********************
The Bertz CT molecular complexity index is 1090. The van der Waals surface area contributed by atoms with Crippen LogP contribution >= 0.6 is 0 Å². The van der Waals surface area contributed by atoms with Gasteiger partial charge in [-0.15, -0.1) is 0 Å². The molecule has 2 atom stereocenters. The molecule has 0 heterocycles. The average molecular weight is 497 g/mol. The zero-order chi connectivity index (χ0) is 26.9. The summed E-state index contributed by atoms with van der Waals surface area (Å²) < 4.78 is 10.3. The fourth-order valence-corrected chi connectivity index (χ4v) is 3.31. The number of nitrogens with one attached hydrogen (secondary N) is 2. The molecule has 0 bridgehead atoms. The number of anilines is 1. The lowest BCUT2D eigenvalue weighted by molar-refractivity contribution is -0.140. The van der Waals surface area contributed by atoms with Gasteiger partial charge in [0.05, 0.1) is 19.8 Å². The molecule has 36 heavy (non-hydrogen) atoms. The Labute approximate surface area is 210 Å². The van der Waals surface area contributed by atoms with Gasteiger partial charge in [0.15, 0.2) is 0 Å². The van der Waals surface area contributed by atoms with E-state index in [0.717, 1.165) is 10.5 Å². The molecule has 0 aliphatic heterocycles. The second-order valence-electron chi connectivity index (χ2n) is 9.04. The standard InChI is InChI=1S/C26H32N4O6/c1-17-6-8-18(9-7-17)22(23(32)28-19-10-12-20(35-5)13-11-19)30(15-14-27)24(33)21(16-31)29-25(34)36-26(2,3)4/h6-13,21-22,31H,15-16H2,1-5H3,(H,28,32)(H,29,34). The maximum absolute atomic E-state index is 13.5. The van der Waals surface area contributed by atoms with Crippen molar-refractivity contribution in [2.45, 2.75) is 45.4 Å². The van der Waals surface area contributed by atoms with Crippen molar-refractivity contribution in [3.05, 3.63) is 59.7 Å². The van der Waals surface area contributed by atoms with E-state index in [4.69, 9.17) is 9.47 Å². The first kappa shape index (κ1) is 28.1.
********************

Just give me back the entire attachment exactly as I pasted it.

The Bertz CT molecular complexity index is 1090. The van der Waals surface area contributed by atoms with Crippen LogP contribution >= 0.6 is 0 Å². The van der Waals surface area contributed by atoms with Gasteiger partial charge in [-0.15, -0.1) is 0 Å². The molecule has 2 atom stereocenters. The molecule has 0 heterocycles. The average molecular weight is 497 g/mol. The zero-order chi connectivity index (χ0) is 26.9. The summed E-state index contributed by atoms with van der Waals surface area (Å²) < 4.78 is 10.3. The fourth-order valence-corrected chi connectivity index (χ4v) is 3.31. The number of nitrogens with one attached hydrogen (secondary N) is 2. The molecule has 0 bridgehead atoms. The number of anilines is 1. The lowest BCUT2D eigenvalue weighted by molar-refractivity contribution is -0.140. The van der Waals surface area contributed by atoms with Gasteiger partial charge in [0.05, 0.1) is 19.8 Å². The molecule has 36 heavy (non-hydrogen) atoms. The Labute approximate surface area is 210 Å². The van der Waals surface area contributed by atoms with Gasteiger partial charge in [0.15, 0.2) is 0 Å². The van der Waals surface area contributed by atoms with E-state index in [0.717, 1.165) is 10.5 Å². The molecule has 0 aliphatic heterocycles. The second-order valence-electron chi connectivity index (χ2n) is 9.04. The standard InChI is InChI=1S/C26H32N4O6/c1-17-6-8-18(9-7-17)22(23(32)28-19-10-12-20(35-5)13-11-19)30(15-14-27)24(33)21(16-31)29-25(34)36-26(2,3)4/h6-13,21-22,31H,15-16H2,1-5H3,(H,28,32)(H,29,34). The maximum absolute atomic E-state index is 13.5. The van der Waals surface area contributed by atoms with Crippen molar-refractivity contribution in [2.45, 2.75) is 45.4 Å². The van der Waals surface area contributed by atoms with Crippen molar-refractivity contribution in [3.05, 3.63) is 59.7 Å². The van der Waals surface area contributed by atoms with E-state index in [4.69, 9.17) is 9.47 Å². The first kappa shape index (κ1) is 28.1.